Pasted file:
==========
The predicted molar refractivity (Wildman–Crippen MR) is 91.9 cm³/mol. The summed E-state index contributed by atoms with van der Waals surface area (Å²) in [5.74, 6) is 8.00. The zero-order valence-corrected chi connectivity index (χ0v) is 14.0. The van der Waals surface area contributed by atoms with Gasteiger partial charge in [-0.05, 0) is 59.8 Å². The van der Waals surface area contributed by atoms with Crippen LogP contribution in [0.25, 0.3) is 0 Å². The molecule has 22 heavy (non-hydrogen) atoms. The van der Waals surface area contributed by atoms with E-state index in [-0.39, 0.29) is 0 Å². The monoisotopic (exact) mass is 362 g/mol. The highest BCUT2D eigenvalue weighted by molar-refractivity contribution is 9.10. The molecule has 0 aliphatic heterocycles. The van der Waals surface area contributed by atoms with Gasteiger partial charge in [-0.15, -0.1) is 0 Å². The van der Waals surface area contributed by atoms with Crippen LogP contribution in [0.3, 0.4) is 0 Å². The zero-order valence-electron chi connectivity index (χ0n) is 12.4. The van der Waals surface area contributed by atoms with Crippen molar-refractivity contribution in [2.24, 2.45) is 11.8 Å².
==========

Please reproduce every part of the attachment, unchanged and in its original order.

The predicted molar refractivity (Wildman–Crippen MR) is 91.9 cm³/mol. The summed E-state index contributed by atoms with van der Waals surface area (Å²) in [5.74, 6) is 8.00. The zero-order valence-corrected chi connectivity index (χ0v) is 14.0. The van der Waals surface area contributed by atoms with Gasteiger partial charge in [-0.05, 0) is 59.8 Å². The van der Waals surface area contributed by atoms with Crippen LogP contribution in [0.25, 0.3) is 0 Å². The molecule has 22 heavy (non-hydrogen) atoms. The van der Waals surface area contributed by atoms with E-state index in [-0.39, 0.29) is 0 Å². The monoisotopic (exact) mass is 362 g/mol. The highest BCUT2D eigenvalue weighted by molar-refractivity contribution is 9.10. The molecule has 0 aliphatic heterocycles. The van der Waals surface area contributed by atoms with Gasteiger partial charge in [-0.15, -0.1) is 0 Å². The van der Waals surface area contributed by atoms with Crippen LogP contribution in [0.3, 0.4) is 0 Å². The zero-order valence-electron chi connectivity index (χ0n) is 12.4. The van der Waals surface area contributed by atoms with Crippen molar-refractivity contribution in [2.24, 2.45) is 11.8 Å².